# Characteristic of Field by Annihilator

## Contents

## Theorem

Let $\left({F, +, \times}\right)$ be a field.

Then of the following two cases, exactly one applies:

### Characteristic Zero

- $\operatorname{Ann} \left({F}\right) = \left\{{0}\right\}$

That is, the annihilator of $F$ consists of the zero only.

If this is the case, then:

- $\operatorname{Char} \left({F}\right) = 0$

That is, the characteristic of $F$ is zero.

### Prime Characteristic

- $\exists n \in \operatorname{Ann} \left({F}\right): n \ne 0$

That is, there exists (at least one) non-zero integer in the annihilator of $F$.

If this is the case, then the characteristic of $F$ is non-zero:

- $\operatorname{Char} \left({F}\right) = p \ne 0$

and the annihilator of $F$ consists of the set of integer multiples of $p$:

- $\operatorname{Ann} \left({F}\right) = p \Z$

where $p$ is a prime number.

## Proof

Let the zero of $F$ be $0_F$ and the unity of $F$ be $1_F$.

### Proof for Characteristic Zero

By definition of characteristic, $\operatorname{Char} \left({F}\right) = 0$ iff:

- $\not \exists n \in \Z, n > 0: \forall r \in F: n \cdot r = 0_F$

That is, there exists no $n \in \Z, n > 0$ such that $n \cdot r = 0_F$ for all $r \in F$.

But note that $\forall r \in F: 0 \cdot r = 0_F$ by definition of integral multiple.

From Non-Trivial Annihilator Contains Positive Integer, however, if any element of $\operatorname{Ann} \left({F}\right)$ is non-zero, then $\operatorname{Ann} \left({F}\right)$ must contain a positive integer.

But this would contradict the statement that $\operatorname{Char} \left({F}\right) = 0$.

So it follows that:

- $\operatorname{Ann} \left({F}\right) = \left\{{0}\right\} \iff \operatorname{Char} \left({F}\right) = 0$

$\Box$

### Proof for Prime Characteristic

Let $A := \operatorname{Ann} \left({F}\right)$.

We are told that:

- $\exists n \in A: n \ne 0$

Consider the set $A^+ \left\{{n \in A: n > 0}\right\}$.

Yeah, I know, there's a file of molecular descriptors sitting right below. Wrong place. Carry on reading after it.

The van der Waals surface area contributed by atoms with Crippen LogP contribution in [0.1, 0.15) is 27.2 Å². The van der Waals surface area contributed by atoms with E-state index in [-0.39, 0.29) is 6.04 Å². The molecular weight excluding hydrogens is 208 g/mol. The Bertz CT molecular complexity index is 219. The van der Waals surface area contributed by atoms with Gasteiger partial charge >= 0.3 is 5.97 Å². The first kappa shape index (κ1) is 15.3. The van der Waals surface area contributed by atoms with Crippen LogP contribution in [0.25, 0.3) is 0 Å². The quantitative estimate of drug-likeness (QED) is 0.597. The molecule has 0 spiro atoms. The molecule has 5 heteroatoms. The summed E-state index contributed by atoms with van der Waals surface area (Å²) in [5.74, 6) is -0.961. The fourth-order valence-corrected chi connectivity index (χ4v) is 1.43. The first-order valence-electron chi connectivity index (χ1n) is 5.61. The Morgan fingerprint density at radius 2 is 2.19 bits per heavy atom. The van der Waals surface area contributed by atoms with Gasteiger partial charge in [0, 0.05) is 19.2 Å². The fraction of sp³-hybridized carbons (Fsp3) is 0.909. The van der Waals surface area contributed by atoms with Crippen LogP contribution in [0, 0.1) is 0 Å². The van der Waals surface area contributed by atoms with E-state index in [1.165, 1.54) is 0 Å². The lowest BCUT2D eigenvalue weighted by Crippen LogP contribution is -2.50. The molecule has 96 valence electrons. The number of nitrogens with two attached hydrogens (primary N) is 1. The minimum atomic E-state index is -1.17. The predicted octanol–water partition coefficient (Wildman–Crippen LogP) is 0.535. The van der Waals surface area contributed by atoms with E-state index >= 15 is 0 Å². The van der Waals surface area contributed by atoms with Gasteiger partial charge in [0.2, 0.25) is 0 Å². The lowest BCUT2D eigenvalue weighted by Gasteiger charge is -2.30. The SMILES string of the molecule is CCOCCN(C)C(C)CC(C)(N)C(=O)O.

From Non-Trivial Annihilator Contains Positive Integer we have that $A^+ \ne \varnothing$.

As $A^+ \subseteq \N$ it follows from the well-ordering principle that $A^+$ has a least value $p$, say.

Suppose $p$ is not a prime number.

Then $p$ can be expressed as $p = a b$ where $1 < a, b < p$.

\(\displaystyle 0_R\) | \(=\) | \(\displaystyle p \cdot 1_F\) | $\quad$ Definition of Annihilator of Ring | $\quad$ | |||||||||

\(\displaystyle \) | \(=\) | \(\displaystyle \left({a b}\right) \cdot 1_F\) | $\quad$ | $\quad$ | |||||||||

\(\displaystyle \) | \(=\) | \(\displaystyle \left({a \cdot 1_F}\right) \times \left({b \cdot 1_F}\right)\) | $\quad$ Product of Integral Multiples | $\quad$ | |||||||||

\(\displaystyle \) | \(=\) | \(\displaystyle \left({a \cdot 1_F}\right) = 0_F \lor \left({b \cdot 1_F}\right) = 0_F\) | $\quad$ Field has no Proper Zero Divisors | $\quad$ |

But then either $a \in A$ or $b \in A$, and so $p$ is not the minimal positive element of $A$ after all.

So from this contradiction it follows that $p$ is necessarily prime.

Next let $n \in \Z$.

Then:

\(\displaystyle \left({n p}\right) \cdot 1_F\) | \(=\) | \(\displaystyle n \cdot \left({p \cdot 1_F}\right)\) | $\quad$ Integral Multiple of Integral Multiple | $\quad$ | |||||||||

\(\displaystyle \) | \(=\) | \(\displaystyle n \cdot 0_F\) | $\quad$ as $p$ is in the annihilator of $F$ | $\quad$ | |||||||||

\(\displaystyle \) | \(=\) | \(\displaystyle 0_F\) | $\quad$ Definition of Integral Multiple | $\quad$ |

So all multiples of $p$ are in $A$.

Finally, suppose $k \in A$.

By the Division Theorem $k = q p + r$ where $0 \le r < p$.

Then:

\(\displaystyle 0_F\) | \(=\) | \(\displaystyle k \cdot 0_F\) | $\quad$ Definition of Integral Multiple | $\quad$ | |||||||||

\(\displaystyle \) | \(=\) | \(\displaystyle \left({q p + r}\right) \cdot 1_F\) | $\quad$ | $\quad$ | |||||||||

\(\displaystyle \) | \(=\) | \(\displaystyle \left({q p}\right) \cdot 1_F + r \cdot 1_F\) | $\quad$ Integral Multiple Distributes over Ring Addition | $\quad$ | |||||||||

\(\displaystyle \) | \(=\) | \(\displaystyle 0_F + r \cdot 1_F\) | $\quad$ from above: $q p$ is a multiple of $p$ | $\quad$ | |||||||||

\(\displaystyle \) | \(=\) | \(\displaystyle r \cdot 1_F\) | $\quad$ Definition of Ring Zero | $\quad$ |

So $r \in A$ contradicting the stipulation that $p$ is the smallest positive element of $A$.

Hence all and only multiples of $p$ are in $A$.

$\blacksquare$

## Sources

- 1964: Iain T. Adamson:
*Introduction to Field Theory*... (previous) ... (next): $\S 1.2$